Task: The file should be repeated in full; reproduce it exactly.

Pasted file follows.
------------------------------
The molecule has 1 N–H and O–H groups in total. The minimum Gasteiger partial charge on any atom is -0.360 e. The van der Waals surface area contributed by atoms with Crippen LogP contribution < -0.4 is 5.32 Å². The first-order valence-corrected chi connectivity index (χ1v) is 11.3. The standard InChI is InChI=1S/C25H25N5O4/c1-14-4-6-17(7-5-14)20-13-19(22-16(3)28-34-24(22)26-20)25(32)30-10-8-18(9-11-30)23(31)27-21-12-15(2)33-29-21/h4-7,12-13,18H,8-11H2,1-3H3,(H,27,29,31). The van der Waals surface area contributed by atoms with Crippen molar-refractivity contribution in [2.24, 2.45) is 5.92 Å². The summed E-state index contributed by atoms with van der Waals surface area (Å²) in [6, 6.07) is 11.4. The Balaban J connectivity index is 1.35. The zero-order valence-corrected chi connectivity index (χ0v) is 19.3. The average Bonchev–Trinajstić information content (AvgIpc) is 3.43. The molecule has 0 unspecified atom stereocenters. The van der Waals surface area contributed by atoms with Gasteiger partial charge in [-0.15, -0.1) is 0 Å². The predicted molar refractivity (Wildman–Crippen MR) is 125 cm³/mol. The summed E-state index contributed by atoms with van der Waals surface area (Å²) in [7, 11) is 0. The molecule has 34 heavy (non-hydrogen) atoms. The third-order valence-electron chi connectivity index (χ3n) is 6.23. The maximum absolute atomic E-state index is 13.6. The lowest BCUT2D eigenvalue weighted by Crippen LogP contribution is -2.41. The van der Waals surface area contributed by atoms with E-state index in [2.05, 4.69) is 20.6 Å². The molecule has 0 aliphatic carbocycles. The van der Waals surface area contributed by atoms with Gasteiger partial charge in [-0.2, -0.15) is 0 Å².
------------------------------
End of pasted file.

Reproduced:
The molecule has 1 N–H and O–H groups in total. The minimum Gasteiger partial charge on any atom is -0.360 e. The van der Waals surface area contributed by atoms with Crippen LogP contribution < -0.4 is 5.32 Å². The first-order valence-corrected chi connectivity index (χ1v) is 11.3. The standard InChI is InChI=1S/C25H25N5O4/c1-14-4-6-17(7-5-14)20-13-19(22-16(3)28-34-24(22)26-20)25(32)30-10-8-18(9-11-30)23(31)27-21-12-15(2)33-29-21/h4-7,12-13,18H,8-11H2,1-3H3,(H,27,29,31). The van der Waals surface area contributed by atoms with Crippen molar-refractivity contribution in [2.24, 2.45) is 5.92 Å². The summed E-state index contributed by atoms with van der Waals surface area (Å²) in [6, 6.07) is 11.4. The Balaban J connectivity index is 1.35. The zero-order valence-corrected chi connectivity index (χ0v) is 19.3. The average Bonchev–Trinajstić information content (AvgIpc) is 3.43. The molecule has 0 unspecified atom stereocenters. The van der Waals surface area contributed by atoms with Gasteiger partial charge in [-0.15, -0.1) is 0 Å². The predicted molar refractivity (Wildman–Crippen MR) is 125 cm³/mol. The summed E-state index contributed by atoms with van der Waals surface area (Å²) in [7, 11) is 0. The molecule has 34 heavy (non-hydrogen) atoms. The third-order valence-electron chi connectivity index (χ3n) is 6.23. The maximum absolute atomic E-state index is 13.6. The lowest BCUT2D eigenvalue weighted by Crippen LogP contribution is -2.41. The van der Waals surface area contributed by atoms with E-state index in [2.05, 4.69) is 20.6 Å². The molecule has 0 aliphatic carbocycles. The van der Waals surface area contributed by atoms with Gasteiger partial charge in [-0.2, -0.15) is 0 Å².